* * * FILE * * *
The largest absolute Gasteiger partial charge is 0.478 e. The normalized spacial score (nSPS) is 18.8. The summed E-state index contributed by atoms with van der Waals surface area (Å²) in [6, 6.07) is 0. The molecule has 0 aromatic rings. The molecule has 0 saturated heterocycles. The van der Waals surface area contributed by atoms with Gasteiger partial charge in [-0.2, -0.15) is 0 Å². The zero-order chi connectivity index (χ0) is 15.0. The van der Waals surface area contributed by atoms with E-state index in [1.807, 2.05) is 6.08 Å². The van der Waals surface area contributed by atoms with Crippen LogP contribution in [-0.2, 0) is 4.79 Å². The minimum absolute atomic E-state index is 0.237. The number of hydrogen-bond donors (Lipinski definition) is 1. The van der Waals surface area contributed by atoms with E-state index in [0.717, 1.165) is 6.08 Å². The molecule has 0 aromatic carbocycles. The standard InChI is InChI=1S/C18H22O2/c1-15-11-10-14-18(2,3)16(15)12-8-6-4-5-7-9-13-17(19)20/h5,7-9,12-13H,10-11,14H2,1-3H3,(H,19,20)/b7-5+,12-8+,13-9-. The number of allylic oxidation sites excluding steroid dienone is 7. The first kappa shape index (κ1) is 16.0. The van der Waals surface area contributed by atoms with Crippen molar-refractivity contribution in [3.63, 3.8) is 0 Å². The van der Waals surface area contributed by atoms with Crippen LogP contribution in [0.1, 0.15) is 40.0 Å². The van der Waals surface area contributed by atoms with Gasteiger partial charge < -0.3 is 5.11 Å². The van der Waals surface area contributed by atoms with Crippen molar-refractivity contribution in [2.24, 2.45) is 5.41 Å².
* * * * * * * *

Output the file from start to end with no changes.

The largest absolute Gasteiger partial charge is 0.478 e. The normalized spacial score (nSPS) is 18.8. The summed E-state index contributed by atoms with van der Waals surface area (Å²) in [6, 6.07) is 0. The molecule has 0 aromatic rings. The molecule has 0 saturated heterocycles. The van der Waals surface area contributed by atoms with Gasteiger partial charge in [-0.2, -0.15) is 0 Å². The zero-order chi connectivity index (χ0) is 15.0. The van der Waals surface area contributed by atoms with E-state index in [1.807, 2.05) is 6.08 Å². The van der Waals surface area contributed by atoms with Crippen LogP contribution in [-0.2, 0) is 4.79 Å². The minimum absolute atomic E-state index is 0.237. The number of hydrogen-bond donors (Lipinski definition) is 1. The van der Waals surface area contributed by atoms with E-state index in [0.717, 1.165) is 6.08 Å². The molecule has 0 aromatic carbocycles. The standard InChI is InChI=1S/C18H22O2/c1-15-11-10-14-18(2,3)16(15)12-8-6-4-5-7-9-13-17(19)20/h5,7-9,12-13H,10-11,14H2,1-3H3,(H,19,20)/b7-5+,12-8+,13-9-. The number of allylic oxidation sites excluding steroid dienone is 7. The first kappa shape index (κ1) is 16.0. The van der Waals surface area contributed by atoms with Crippen molar-refractivity contribution in [3.63, 3.8) is 0 Å². The van der Waals surface area contributed by atoms with Crippen LogP contribution in [0.1, 0.15) is 40.0 Å². The van der Waals surface area contributed by atoms with Gasteiger partial charge < -0.3 is 5.11 Å². The van der Waals surface area contributed by atoms with Crippen molar-refractivity contribution in [2.24, 2.45) is 5.41 Å².